After months of anticipation and enduring a solid week of seemingly endless days, Monterey Car Week has passed and I’m left with over 6,000 photos and memories that will last a lifetime.1962 Ferrari 250 GTO descending the Corkscrew
Back home, people have asked if I was at The Quail or the Pebble Beach concours, the things for which Monterey Car Week is known. I smile and tell them I wasn’t, but that I was doing something 10 times more exciting than looking at some old cars parked on grass.
I love motorsports and going fast so being assigned to cover the Rolex Motorsports Reunion at Mazda Raceway Laguna Seca was a dream come true. Laguna Seca is an iconic race track that you dream to visit watching videos, reading articles and after spending hours at a game console controller racing down the Corkscrew.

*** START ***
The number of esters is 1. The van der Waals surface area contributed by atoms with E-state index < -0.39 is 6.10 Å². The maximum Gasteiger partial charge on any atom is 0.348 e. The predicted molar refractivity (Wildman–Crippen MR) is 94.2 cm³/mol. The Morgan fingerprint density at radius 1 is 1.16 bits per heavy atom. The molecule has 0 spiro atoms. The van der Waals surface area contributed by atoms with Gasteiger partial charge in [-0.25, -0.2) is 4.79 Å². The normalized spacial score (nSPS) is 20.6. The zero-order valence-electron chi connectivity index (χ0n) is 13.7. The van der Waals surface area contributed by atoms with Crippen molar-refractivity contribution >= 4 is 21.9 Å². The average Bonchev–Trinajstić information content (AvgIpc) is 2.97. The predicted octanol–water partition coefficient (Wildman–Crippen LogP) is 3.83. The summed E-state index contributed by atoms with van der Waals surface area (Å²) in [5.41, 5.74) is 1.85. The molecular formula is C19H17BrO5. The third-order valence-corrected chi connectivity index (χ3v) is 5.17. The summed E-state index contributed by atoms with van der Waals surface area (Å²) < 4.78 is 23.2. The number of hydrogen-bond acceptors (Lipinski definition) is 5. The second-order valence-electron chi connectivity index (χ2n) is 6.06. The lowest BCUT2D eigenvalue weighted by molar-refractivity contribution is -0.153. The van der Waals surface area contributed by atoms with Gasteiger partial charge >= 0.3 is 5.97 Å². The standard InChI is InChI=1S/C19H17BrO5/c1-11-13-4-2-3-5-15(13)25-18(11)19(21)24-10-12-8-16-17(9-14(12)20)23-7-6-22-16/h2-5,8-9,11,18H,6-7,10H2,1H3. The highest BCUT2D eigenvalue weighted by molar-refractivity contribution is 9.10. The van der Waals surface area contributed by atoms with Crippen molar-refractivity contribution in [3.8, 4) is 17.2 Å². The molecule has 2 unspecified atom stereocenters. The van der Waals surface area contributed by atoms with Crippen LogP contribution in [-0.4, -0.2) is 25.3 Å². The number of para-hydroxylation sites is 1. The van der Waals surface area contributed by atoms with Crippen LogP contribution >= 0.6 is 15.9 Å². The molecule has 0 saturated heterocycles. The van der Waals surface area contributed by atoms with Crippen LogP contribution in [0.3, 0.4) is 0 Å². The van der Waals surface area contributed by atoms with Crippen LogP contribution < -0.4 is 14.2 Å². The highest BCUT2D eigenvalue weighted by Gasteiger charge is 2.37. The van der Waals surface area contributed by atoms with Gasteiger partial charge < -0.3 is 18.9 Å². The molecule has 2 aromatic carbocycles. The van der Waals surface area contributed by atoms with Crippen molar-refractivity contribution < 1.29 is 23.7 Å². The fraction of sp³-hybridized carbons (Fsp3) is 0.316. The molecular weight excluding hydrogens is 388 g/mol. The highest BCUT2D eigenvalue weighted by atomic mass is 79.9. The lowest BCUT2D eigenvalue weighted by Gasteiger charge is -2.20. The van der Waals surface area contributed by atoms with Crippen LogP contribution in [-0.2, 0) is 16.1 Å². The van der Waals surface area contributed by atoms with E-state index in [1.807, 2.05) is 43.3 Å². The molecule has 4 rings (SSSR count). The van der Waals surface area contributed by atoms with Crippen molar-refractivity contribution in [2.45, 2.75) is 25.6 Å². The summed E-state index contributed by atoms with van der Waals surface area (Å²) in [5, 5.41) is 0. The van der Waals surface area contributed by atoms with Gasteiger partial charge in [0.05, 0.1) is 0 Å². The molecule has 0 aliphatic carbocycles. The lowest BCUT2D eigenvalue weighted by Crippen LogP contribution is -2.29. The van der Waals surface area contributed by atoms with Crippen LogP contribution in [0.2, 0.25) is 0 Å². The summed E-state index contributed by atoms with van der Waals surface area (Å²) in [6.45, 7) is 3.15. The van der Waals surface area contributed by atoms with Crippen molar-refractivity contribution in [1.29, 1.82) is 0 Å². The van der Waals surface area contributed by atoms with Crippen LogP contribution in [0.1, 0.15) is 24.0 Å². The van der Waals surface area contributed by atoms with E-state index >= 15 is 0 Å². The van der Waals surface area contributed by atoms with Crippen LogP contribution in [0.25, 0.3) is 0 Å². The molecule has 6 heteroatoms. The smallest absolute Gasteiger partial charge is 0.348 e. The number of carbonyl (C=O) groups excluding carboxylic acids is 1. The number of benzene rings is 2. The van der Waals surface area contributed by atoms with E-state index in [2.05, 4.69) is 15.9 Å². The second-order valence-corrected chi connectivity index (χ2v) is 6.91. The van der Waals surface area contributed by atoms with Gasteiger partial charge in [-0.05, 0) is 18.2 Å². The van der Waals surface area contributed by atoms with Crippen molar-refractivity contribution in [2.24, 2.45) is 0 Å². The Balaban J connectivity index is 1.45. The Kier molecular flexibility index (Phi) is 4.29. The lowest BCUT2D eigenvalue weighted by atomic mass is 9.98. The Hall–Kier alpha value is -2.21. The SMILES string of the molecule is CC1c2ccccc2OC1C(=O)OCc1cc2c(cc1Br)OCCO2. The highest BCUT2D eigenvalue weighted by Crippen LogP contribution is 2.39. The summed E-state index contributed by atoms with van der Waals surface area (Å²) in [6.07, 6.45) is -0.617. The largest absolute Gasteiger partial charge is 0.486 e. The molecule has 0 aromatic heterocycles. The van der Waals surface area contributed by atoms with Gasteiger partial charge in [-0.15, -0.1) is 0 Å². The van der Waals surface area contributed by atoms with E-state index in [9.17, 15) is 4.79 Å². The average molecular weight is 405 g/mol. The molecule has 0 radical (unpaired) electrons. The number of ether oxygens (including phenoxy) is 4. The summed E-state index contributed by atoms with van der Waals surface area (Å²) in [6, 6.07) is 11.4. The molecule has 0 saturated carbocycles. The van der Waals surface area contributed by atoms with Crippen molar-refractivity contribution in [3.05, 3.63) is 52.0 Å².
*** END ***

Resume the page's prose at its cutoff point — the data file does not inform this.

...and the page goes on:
At Laguna, I caught myself thinking more than I care to admit: “How is this even real life right now?”
It’s not everyday you find yourself not only at a place you’ve wanted to visit for years, but here I was, trackside.1988 Porsche 962 Group C
And the vintage racing was awesome as well. I have always been infatuated by the GT Prototype Le Mans-style cars but I had never had the opportunity to see them in person until I went to my first vintage racing event earlier this year at Fontana, California.
But vintage racing not only had those cars but also gives Indy cars and F1 cars and other historic racing cars a second life while providing new enthusiasts the opportunity to see and experience cars they otherwise would not.
I enjoyed story hunting at Laguna Seca because so many of the cars had such colorful histories and, in some cases, the event truly was a reunion, such as for the seven Trans-Am cars that had all raced against one another in 1972.
My favorite thing was to watch and photograph the pre-war cars taking on the Corkscrew. From where I watched, you could see the drivers hanging on for dear life, flying down the corkscrew on these rare machines.
Photos by Nicole James